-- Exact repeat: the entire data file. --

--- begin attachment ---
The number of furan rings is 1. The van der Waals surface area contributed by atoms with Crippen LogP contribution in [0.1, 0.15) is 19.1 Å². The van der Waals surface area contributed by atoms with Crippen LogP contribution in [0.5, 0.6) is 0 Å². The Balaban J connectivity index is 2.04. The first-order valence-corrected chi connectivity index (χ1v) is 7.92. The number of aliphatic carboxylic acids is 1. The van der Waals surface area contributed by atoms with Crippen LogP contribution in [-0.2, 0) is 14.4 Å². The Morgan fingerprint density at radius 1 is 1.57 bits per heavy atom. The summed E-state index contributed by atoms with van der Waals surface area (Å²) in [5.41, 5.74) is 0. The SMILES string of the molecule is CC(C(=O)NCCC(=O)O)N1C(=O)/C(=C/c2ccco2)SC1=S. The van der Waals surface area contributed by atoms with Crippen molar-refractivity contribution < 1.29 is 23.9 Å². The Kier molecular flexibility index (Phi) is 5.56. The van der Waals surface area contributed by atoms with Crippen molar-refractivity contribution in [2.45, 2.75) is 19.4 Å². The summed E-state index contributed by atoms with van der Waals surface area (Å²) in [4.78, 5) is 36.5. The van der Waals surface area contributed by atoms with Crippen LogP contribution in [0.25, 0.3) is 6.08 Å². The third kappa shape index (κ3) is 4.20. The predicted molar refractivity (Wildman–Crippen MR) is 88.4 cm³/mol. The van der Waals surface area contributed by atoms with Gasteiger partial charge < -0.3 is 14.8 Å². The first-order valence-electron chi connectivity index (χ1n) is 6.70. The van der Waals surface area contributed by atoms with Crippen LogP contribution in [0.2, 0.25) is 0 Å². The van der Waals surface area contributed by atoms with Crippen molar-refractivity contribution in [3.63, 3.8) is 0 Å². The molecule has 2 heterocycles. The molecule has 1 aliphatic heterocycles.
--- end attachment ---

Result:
The number of furan rings is 1. The van der Waals surface area contributed by atoms with Crippen LogP contribution in [0.1, 0.15) is 19.1 Å². The van der Waals surface area contributed by atoms with Crippen LogP contribution in [0.5, 0.6) is 0 Å². The Balaban J connectivity index is 2.04. The first-order valence-corrected chi connectivity index (χ1v) is 7.92. The number of aliphatic carboxylic acids is 1. The van der Waals surface area contributed by atoms with Crippen LogP contribution in [-0.2, 0) is 14.4 Å². The Morgan fingerprint density at radius 1 is 1.57 bits per heavy atom. The summed E-state index contributed by atoms with van der Waals surface area (Å²) in [5.41, 5.74) is 0. The SMILES string of the molecule is CC(C(=O)NCCC(=O)O)N1C(=O)/C(=C/c2ccco2)SC1=S. The van der Waals surface area contributed by atoms with Crippen molar-refractivity contribution < 1.29 is 23.9 Å². The Kier molecular flexibility index (Phi) is 5.56. The van der Waals surface area contributed by atoms with Crippen molar-refractivity contribution in [2.45, 2.75) is 19.4 Å². The summed E-state index contributed by atoms with van der Waals surface area (Å²) in [4.78, 5) is 36.5. The van der Waals surface area contributed by atoms with Crippen LogP contribution in [0.25, 0.3) is 6.08 Å². The third kappa shape index (κ3) is 4.20. The predicted molar refractivity (Wildman–Crippen MR) is 88.4 cm³/mol. The van der Waals surface area contributed by atoms with Gasteiger partial charge < -0.3 is 14.8 Å². The first-order valence-electron chi connectivity index (χ1n) is 6.70. The van der Waals surface area contributed by atoms with Crippen LogP contribution in [0.2, 0.25) is 0 Å². The van der Waals surface area contributed by atoms with Crippen molar-refractivity contribution in [3.63, 3.8) is 0 Å². The molecule has 2 heterocycles. The molecule has 1 aliphatic heterocycles.